Bonjour, food lovers! 🥖🍷
If there’s one thing the French are known for (aside from their impeccable fashion sense and the Eiffel Tower), it’s their cuisine. From the buttery croissants of Parisian bakeries to the delicate escargots of Burgundy, French food is celebrated worldwide for its elegance, richness, and flavor. Whether you’ve daydreamed about wandering through the lavender fields of Provence or sat at a quaint café sipping on a café au lait, there’s no denying the allure of French gastronomy.
But what if, on your next culinary adventure, whether to a local French bistro or the streets of Lyon, you could discuss and order food like a true Parisienne? Imagine the feeling of accomplishment when you not only savor the taste but also engage in authentic conversations about it, in French! In today’s post, we’re diving deep into the linguistic world of French food. I’ll be sharing essential phrases and vocabulary to elevate your dining experiences and make them as delightful linguistically as they are gastronomically.
So, put on your beret, grab a glass of Bordeaux, and let’s embark on this delicious journey together. Bon appétit!
Essential French Food Translations
Here are some essential French sentences and phrases that will come in handy when discussing or ordering food:
- What would you recommend? – Qu’est-ce que vous recommandez?
- I’m hungry. – J’ai faim.
- I’m thirsty. – J’ai soif.
- Do you have a menu in English? – Avez-vous un menu en anglais?
- I’d like to order… – Je voudrais commander…
- Can I have the bill/check, please? – L’addition, s’il vous plaît?
- I’m a vegetarian. – Je suis végétarien(ne).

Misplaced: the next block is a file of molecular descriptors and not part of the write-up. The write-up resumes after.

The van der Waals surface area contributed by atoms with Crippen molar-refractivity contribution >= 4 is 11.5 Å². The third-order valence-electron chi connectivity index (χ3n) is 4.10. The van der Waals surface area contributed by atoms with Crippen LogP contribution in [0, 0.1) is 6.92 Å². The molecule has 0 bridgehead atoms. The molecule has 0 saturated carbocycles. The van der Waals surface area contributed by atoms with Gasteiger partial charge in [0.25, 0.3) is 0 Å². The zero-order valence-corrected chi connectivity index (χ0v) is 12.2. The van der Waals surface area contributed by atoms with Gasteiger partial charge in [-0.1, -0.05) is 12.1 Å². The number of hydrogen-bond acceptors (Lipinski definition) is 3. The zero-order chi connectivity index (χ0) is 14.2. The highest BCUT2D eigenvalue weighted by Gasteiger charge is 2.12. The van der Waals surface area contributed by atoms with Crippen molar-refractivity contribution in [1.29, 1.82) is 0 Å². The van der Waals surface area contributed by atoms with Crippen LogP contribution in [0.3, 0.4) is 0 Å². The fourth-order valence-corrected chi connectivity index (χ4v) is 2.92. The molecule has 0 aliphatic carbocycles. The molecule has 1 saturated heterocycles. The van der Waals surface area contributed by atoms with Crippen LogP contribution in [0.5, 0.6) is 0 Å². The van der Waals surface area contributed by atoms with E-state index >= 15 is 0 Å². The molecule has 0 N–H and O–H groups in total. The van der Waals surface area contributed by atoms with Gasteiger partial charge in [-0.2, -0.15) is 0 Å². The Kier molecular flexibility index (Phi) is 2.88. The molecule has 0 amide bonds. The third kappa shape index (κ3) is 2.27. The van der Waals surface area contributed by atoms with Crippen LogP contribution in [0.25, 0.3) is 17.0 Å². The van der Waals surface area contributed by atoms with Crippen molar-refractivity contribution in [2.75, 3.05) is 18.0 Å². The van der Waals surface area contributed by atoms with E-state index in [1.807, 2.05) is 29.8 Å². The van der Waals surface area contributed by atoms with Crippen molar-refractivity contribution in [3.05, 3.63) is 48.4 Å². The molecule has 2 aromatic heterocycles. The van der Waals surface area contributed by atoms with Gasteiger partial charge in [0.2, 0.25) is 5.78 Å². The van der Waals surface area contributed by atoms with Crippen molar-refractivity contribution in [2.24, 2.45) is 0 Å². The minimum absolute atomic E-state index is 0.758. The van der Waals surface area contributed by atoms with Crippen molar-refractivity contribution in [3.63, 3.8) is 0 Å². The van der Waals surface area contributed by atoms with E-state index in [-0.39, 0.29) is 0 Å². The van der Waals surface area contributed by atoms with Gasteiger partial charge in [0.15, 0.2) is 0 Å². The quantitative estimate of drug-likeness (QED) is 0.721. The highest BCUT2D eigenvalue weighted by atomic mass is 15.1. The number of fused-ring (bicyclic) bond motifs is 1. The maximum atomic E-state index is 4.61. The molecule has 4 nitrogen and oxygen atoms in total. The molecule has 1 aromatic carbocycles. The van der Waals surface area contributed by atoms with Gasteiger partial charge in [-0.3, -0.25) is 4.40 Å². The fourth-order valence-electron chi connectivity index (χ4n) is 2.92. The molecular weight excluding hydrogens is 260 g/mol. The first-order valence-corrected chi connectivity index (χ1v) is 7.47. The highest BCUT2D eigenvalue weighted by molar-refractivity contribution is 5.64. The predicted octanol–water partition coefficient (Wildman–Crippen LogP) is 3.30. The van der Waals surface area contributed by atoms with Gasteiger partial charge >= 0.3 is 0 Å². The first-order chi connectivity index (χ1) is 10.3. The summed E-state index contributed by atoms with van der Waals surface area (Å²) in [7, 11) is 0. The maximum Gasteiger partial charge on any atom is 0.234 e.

- I’m allergic to nuts. – Je suis allergique aux noix.
- I’d like a table for two, please. – Je voudrais une table pour deux, s’il vous plaît.
- This is delicious! – C’est délicieux!
- What is this dish? – Qu’est-ce que c’est ce plat?
- I’d like it medium rare. (for steaks) – Je le voudrais à point.
- I’d like a glass of red/white wine. – Je voudrais un verre de vin rouge/blanc.
- Do you have any vegetarian dishes? – Avez-vous des plats végétariens?
- Can I get it without garlic? – Est-ce possible sans ail?
- What are the ingredients in this dish? – Quels sont les ingrédients de ce plat?
- How is this dish prepared? – Comment est préparé ce plat?
- I’d like some water, please. – Je voudrais de l’eau, s’il vous plaît.
- Do you have a dessert menu? – Avez-vous un menu des desserts?
- Is this dish spicy? – Ce plat est-il épicé?
Food Phrases to Know
Here are some phrases you’ll come across when dining in France!
This is a common French phrase that’s used before starting a meal, wishing someone a good appetite or, in other words, “Enjoy your meal!”
Don’t make the mistake of literally translating this phrase using your Translate app! Saying “I’m full” in French means “I’m pregnant!” Rather, in French, this is commonly expressed as “J’ai bien mangé” (I ate well) which is very polite, or “J’ai trop mangé” (“I ate too much”) or “Je suis rassasié(e)” ( “I am satisfied”).
The term “péché mignon” translates to “small sin” or “mild sin”. In the context of food and habits, it refers to a guilty pleasure or something one enjoys even though it may be considered indulgent or bad for you.
This expression of delight doesn’t have a direct translation in French that’s universally used. However, someone might say “Miam!” or “C’est trop bon!” (It’s so good!) to express the same sentiment.
The French phrase for someone who loves sweets and has a craving for them is “avoir un faible pour les sucreries” which translates to “have a weakness for sweets”. Another common expression is “être bec sucré”, which means “to be a sugar beak”, figuratively referring to someone who loves sweet foods.
These are just a starting point to help you navigate French dining experiences. As you delve deeper into the language, you’ll discover even more phrases and terms that will enrich your gastronomic adventures in French-speaking regions!